While laypeople and many health workers were fooled by information in the booklet, a nutrition biochemist, Mary G. Enig, Ph.D. stated, "There are many basic mistakes in this booklet, including misunderstanding of biochemistry of fats and oils and the completely false statements about fat and oil compositions of many products." However, most people did not know it that the booklet as well other inaccurate information distributed by this group managed to convince many people to completely avoid tropical oil.
In October 1988, Nebraskan millionaire Phil Sokolof, who recovered from a heart attack and founded National Heart Savers Association, took a voice following a popular party in the media. He began to put a full-page ad in a newspaper accusing food companies of "poisoning America" with tropical oils containing high levels of saturated fat. As a radically saturated anti-fat, he launched a national advertising campaign with sharp words that attacked tropical oils as a material that is harmful to health.One of his commercials featured a coconut ‘bomb’ with a flaming axis and warned consumers that his health was threatened by coconut oil and palm oil. In an instant, everyone believed that coconut oil causes heart disease.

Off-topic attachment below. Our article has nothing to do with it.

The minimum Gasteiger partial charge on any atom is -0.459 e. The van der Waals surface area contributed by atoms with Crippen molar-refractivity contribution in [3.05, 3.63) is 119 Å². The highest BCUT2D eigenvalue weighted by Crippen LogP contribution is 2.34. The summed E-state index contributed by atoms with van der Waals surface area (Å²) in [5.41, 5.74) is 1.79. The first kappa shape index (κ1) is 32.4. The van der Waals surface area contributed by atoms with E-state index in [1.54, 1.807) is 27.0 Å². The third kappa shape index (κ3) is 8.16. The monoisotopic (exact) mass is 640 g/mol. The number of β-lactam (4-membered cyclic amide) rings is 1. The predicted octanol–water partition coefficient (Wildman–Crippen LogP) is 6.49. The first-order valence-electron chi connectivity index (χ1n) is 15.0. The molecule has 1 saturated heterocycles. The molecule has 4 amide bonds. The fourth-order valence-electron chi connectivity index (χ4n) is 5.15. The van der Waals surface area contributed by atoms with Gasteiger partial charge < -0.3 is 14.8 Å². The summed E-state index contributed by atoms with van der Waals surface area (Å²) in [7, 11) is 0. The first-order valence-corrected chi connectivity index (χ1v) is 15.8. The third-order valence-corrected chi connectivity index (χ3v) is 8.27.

Food factories also joined in. Hoping to profit from tropical anti-oil sentiment, they added a label to the product: "no tropical oil."The Federal Trade Commission (FTC) stipulated that the label was illegal because its statements had health implications, which illustrated the product was better as it did not contain tropical oil, while there was no evidence to support it.